Bali Chivet Or Luwak Coffee
Kopi is the Indonesian word for COFFEE. Luwak is a local name of the Asian palm civet in Sumatra. Kopi Luwak or civet coffee, is coffee made from the beans of coffee berries which have been eaten by the Asian Palm Civet (Paradoxurus hermaphroditus) and other related civets, then passed through its digestive tract. A civet eats the berries for their fleshy pulp. In its stomach, proteolytic enzymes seep into the beans, making shorter peptides and more free amino acids. Civets also eat small vertebrates, insects, ripe fruits and seeds. Passing through a civet’s intestines the beans are then defecated, having kept their shape.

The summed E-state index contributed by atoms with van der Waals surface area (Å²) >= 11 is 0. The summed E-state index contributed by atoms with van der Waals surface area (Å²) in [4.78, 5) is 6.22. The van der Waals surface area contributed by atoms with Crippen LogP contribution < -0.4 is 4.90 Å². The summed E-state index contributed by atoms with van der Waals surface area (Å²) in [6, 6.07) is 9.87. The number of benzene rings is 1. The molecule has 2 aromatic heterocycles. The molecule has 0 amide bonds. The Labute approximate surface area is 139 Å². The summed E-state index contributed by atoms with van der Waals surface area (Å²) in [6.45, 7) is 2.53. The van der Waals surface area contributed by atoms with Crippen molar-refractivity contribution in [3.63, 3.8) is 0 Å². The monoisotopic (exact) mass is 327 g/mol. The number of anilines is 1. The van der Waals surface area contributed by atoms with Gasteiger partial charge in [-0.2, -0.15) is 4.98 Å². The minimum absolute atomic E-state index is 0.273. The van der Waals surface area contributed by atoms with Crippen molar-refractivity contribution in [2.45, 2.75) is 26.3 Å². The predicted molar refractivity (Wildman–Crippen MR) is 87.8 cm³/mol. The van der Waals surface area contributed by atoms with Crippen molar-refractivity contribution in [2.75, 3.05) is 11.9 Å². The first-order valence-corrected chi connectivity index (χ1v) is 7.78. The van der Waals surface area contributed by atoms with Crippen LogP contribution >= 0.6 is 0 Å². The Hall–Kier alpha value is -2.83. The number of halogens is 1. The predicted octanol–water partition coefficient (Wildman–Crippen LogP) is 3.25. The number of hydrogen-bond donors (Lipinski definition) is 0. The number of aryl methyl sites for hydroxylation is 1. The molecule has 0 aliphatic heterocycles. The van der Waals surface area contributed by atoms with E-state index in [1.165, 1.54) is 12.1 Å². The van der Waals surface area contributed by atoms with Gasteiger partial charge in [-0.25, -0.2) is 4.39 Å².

After gathering, thorough washing, sun drying, light roasting and brewing, these beans yield an aromatic coffee with much less bitterness, widely noted as the most expensive coffee in the world. Kopi Luwak is produced mainly on the islands of Sumatra, Java, Bali and Sulawesi in the Indonesian Archipelago. Kopi luwak is a name for many specific cultivars and blends of arabica, robusta, liberica, excelsa or other beans eaten by asian Palm civets (LUWAK), hence the taste can vary greatly. Nonetheless, kopi luwak coffees have a shared aroma profile and flavor characteristics, along with their lack of bitterness. Kopi luwak tastes unlike heavy roasted coffees, since roasting levels range only from cinnamon color to medium, with little or no caramelization of sugars within the beans as happens with heavy roasting. Moreover, kopi luwak which have very smooth profiles are most often given a lighter roast. Iced kopi luwak brews may bring out some flavors not found in other coffees. Kopi (Coffee) Luwak is the most expensive and rare coffee in the world and only 500 to 700 Kg. are produced per year and selling for between US$ 100 and US$ 600 per pound. It is sold by weight mainly in Japan and the United States and served in Southeast Asian coffeehouses by the cup. The beans are washed out and given only a medium/light roast so as not to destroy the complex flavors that develop through the process. Kopi Luwak or Civet Coffee, is very special for coffee lovers. This Coffee is very popular, even it ever been reported in Oprah Winfrey Show TV program. In November 2006 Herveys Range Heritage Tea Rooms, a small cafe in the hills outside Townsville in Queensland, Australia, put kopi luwak coffee on its menu at AUD 50.00 (US $33.00) a cup, selling about seven cups a week, which gained nationwide Australian and international press. In April 2008 the brasserie at Peter Jones department store in London’s Sloane Square began selling a blend of kopi luwak and Blue Mountain called Caffe Raro for £50 (US $99.00) a cup. Richard Karno, former owner of The Novel Cafe in Santa Monica, California, got a flyer from Mountanos about Kopi Luwak and “thought it was a joke.” But Karno was intrigued, found it it was for real, and ordered a pound for a tasting. Karno sent out releases to the local press inviting them to a cupping. When no one responded, he roasted it and held a cupping for himself and his employees. Karno is very enthusiastic, a convert to Kopi Luwak. “It’s the best coffee I’ve ever tasted. It’s really good, heavy with a caramel taste, heavy body. It smells musty and jungle-like green, but it roasts up real nice. The LA Times didn’t come to our cupping, but ran a bit in their food section, which hit the AP Wire service.” And Karno and the folks at M.P. Mountanos have been inundated with calls ever since. Mountanos says, “It’s the most complex coffee I’ve ever tasted,” attributing the unusual flavors to the natural fermentation the coffee beans undergo in the paradoxurus’ digestive system. The stomach acids and enzymes are very different from fermenting beans in water. Mountanos says, “It has a little of everything pleasurable in all coffees: earthy, musty tone, the heaviest bodied I’ve ever tasted. It’s almost syrupy, and the aroma is very unique.” While it won’t be turning up in every neighborhood cafe any day soon, Mountanos reports that Starbucks bought it for cuppings within the company. In fact, most of Mountanos’ customers have bought it for special cuppings. The Coffee Critic in San Mateo, California, though, occasionally sells Kopi Luwak to the public for US$ 5 a cup. Owner Linda Nederman says she keeps the price low to allow people to experience the coffee. Nederman says that most of her people who try it are longtime customers, and they’re “game to try something different and unusual. I’ve never had anybody complain, they all seem to feel it’s worth the price.” Nederman drinks it herself every time they brew it. “I’ve never tasted anything like it. It’s an unbelieveable taste in your mouth: richness, body, earthiness, smooth.” She also carries Jamaica Blue Mountain, Burundi Superior AA and Brazil FZA “Natural Dry,” so.
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